WhotChilli card games

WhotChilli: the verdict

WhotChilli would make a good gift for a more able young mathematician (or one with slightly more patience as they improve). It says it’s suitable for ages 6+, but that doesn’t apply equally to all the games. I’d recommend it for children 8 and up.

The cards themselves are fun, and if left to their own devices my girls would happily invent a few other games to supplement the ‘official’ ones. The pack costs £9.99 and is available from Amazon.

Follow:

Do you emerge from a meeting, a phone conversation or an exchange of emails with the professionals who are supposed to be helping your family, feeling, well… like this? 👇 Then you need these five tips for dealing with professionals that will help you take back control.

Five game-changing tips for dealing with professionals

dealing-with-professionals

1. Dress like them

By which I mean, dress as though you are at a business meeting. Don’t let them look down on you as ‘just a parent’. I work from home and live in jeans and jumper most of the time, but for meetings with teachers, social workers, and medical people I wear work clothes – usually black trousers and a tunic top – which is similar to the kinds of things worn by the professionals who work with our family.

dealing-with-professionals

2. Take framed photos of your child(ren) to meetings

This is a tip from Yvonne Newbold’s excellent book The Special Parent’s Handbook. I did this at Joanna’s EHCP review meeting, because so many of the professionals there had never met her and we were there to make potentially life-changing decisions for her. I wanted them to remember the little girl behind all the paperwork – the girl outside of the school environment who is still utterly vulnerable in the hands of the decision-makers. I’m pretty sure it helped. It certainly showed them we were serious about representing her best interests.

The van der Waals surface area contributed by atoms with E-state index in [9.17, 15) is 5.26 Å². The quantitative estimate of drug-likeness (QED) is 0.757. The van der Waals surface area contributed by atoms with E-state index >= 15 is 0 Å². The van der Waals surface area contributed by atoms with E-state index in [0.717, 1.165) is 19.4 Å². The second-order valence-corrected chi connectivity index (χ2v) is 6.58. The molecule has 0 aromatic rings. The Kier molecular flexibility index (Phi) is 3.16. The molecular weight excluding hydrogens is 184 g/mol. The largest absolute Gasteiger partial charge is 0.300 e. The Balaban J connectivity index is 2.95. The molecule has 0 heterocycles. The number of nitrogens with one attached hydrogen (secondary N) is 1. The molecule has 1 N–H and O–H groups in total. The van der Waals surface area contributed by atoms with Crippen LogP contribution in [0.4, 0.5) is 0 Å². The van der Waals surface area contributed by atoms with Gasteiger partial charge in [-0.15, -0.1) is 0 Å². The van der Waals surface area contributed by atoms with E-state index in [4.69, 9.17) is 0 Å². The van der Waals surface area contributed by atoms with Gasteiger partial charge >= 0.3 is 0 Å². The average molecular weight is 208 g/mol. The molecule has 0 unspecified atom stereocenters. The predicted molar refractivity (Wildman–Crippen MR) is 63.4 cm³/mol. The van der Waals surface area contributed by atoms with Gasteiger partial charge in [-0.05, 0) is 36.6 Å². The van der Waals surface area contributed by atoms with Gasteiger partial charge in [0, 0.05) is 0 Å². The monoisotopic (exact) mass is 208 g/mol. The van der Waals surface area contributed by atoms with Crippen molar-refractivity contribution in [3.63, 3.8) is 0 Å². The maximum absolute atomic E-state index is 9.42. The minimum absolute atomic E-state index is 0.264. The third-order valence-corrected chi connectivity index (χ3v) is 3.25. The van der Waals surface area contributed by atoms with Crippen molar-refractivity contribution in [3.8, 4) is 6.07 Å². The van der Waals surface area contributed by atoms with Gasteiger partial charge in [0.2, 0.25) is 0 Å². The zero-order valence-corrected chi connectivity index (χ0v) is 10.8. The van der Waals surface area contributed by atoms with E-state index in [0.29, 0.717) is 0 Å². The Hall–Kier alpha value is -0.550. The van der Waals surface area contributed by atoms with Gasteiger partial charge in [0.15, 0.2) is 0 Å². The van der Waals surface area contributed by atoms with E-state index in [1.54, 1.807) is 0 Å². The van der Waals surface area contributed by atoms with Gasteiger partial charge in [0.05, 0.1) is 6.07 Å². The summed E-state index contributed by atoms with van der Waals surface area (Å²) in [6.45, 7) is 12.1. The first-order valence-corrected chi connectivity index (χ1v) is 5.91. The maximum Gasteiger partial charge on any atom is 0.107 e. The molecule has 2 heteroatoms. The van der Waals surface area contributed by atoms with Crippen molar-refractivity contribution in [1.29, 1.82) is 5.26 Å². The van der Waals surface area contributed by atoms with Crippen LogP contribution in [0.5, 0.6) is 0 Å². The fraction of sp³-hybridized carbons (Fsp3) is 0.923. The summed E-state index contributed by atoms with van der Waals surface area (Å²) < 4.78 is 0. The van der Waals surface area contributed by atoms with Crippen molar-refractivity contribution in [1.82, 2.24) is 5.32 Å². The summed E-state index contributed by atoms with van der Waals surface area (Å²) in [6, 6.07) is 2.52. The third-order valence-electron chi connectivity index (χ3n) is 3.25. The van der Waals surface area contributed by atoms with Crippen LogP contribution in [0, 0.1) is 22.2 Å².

dealing-with-professionals

3. Ask ‘What would you do?’

A helpful technique I read in Elizabeth Gilbert’s book Committed and was reminded of in Gretchen Rubin’s podcast Happier this week is to ask the professional who stands between you and the outcome you want, ‘What would you do, if you were in our situation?’ This makes them pause, if only for a few moments, to consider things from your perspective. They may have more information than you about potential solutions and loopholes in the red tape. This is a good way to help nudge them into suggesting practical compromises or ways forward.

4. Escalate!

If you want to get things done and people are dragging their feet, get free and easy with the CC button. Copy in the head of department, the county councillor, the MP… this often results in emergency meetings being called and conversations being had that you were previously informed couldn’t possibly happen. Oh look, now they can.

5. Write kick-ass emails

I know your time is precious and this thing is frustrating and you have Big Feelings about it all. And I also know that the recipients of our emails sometimes don’t read them as thoroughly as they might. But we’ve got this. Writing good emails can get results. It’s often the easiest way to get your message directly to the top of the organisation you’re dealing with.